1st semester, freshman year, 17 years old. The class was, I think, Intro to Theatre, required for all majors therein. Did you know that “theater” refers to a physical theater, but spelled my pretentious way to the discipline? Well, now you do.
The textbook: Masters of Modern Drama. I saw a copy of this hefty tome in a used bookstore not that long ago. Not the kind of thing you want to drop on your foot, and too big to chuck at a loved one’s head in a fit of pet. In any event, it was crazily exotic after a high school diet of Neil Simon and musicals. Sure, I read The Crucible (witches!!) and I was crazy about Williams from the time I read Streetcar in 10th grade. But here were Strindberg, Ibsen, Ionesco, Chekhov, Gorky, Beckett, and Synge. Thanks to them, I can actually snicker when one of Woody Allen’s wives in Annie Hall claims that her headache is “Oswald in Ghosts!” Heh.
Honestly, I didn’t like a lot of the plays, and I didn’t really get them. But there was one I completely fell in love with as soon as I read it: The Visit, by Friederich Dürenmatt. In it, a once prosperous, now ruined town awaits for the return of its only citizen who amounted to anything, Claire Zachanassian. She was chased out of the town as a pregnant 17-year-old, became a whore, and ended up marrying one of the richest men in the world. Now, at the request of the guy who got her pregnant, Anton Ill, she returns to wreak a glorious revenge. Dark and absurd, the play has moments of sadistic glee but is suffused with longing and broken romance. It chronicles the last act of a love that started in relative purity but has been shaped over time into something ugly and destructive.
As a senior, I performed Claire’s monologue, and with excellent coaching, I actually sort of nailed it. I wasn’t particularly great shakes as an actress, but good casting can make just about anyone look like they’re better than they are. Somehow, I understood the character of Claire deep in my soul: her intelligence, intensity, fire, and ability to delight in the absurd. She is an incurable romantic in the most extreme way possible. What’s not to love?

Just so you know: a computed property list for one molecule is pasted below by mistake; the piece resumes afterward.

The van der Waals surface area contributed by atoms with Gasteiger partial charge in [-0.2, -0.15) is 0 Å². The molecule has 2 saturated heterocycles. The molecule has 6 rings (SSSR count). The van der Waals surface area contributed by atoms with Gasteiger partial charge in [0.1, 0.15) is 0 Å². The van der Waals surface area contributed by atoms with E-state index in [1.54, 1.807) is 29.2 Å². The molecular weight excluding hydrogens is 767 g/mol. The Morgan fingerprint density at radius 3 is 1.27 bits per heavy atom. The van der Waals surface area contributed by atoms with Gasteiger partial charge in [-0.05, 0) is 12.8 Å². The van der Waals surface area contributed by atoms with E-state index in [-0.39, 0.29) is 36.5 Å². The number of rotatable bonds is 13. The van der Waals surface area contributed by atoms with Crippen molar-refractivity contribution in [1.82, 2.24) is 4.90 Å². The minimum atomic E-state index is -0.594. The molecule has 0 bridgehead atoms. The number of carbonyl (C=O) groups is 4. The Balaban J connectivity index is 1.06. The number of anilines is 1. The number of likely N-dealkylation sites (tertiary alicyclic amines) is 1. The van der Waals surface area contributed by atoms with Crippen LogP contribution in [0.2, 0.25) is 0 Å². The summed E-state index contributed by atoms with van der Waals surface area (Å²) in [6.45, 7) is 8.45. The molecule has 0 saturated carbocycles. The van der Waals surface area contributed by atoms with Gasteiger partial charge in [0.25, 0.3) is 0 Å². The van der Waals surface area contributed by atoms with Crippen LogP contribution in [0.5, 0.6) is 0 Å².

The translation in Masters is a bad one; Ill is named Schill for no good reason, and a heavy retouching apparently made the play more palatable for either English-speaking audiences or for Lunt and Fontanne, who acted it on Broadway. At some point, I found out that there was a translation much closer to Dürenmatt’s original language, and I found a copy which I’ve had for close to 25 years now. About 15 years ago – I remember exactly where I was when I had the thought – I was trying to think of something that would make a good narrative, and then I thought, well, why not the back story to The Visit? And then I thought I didn’t really want to write about some small European town (I always assume it’s German, but Dürenmatt was Swiss; it’s unspecified in the play), I wanted to write about the place where I most wanted to wreak havoc at the time: the small, nearly 100% Mormon town where I went to high school.
I turned the idea over for a couple of years. When I left NY with the kids – Perrin would join us later, but we weren’t so sure of that at the time – I wrote the whole damn thing out in 6 weeks. I called it Fly. I tried to sell it, but the spouse and I seemed to be in a mutual Can’t Get Arrested period. Life intervened, and bills had to get paid.
I finally got up the courage to dust it off a while back. I reread it, was glad I hadn’t sold it, cleaned it up and now…am not quite sure. No vampires in it, so no more marketable now than ever. It would have to move on the strength of the writing and story, and, well…..dream on. But while I’ve mentioned moving in a different direction, I’m not sure how or if Fly fits into that space. It was meant to be a book, not anything else.
Anyway, it’s written. If anything happens, I’ll keep you posted.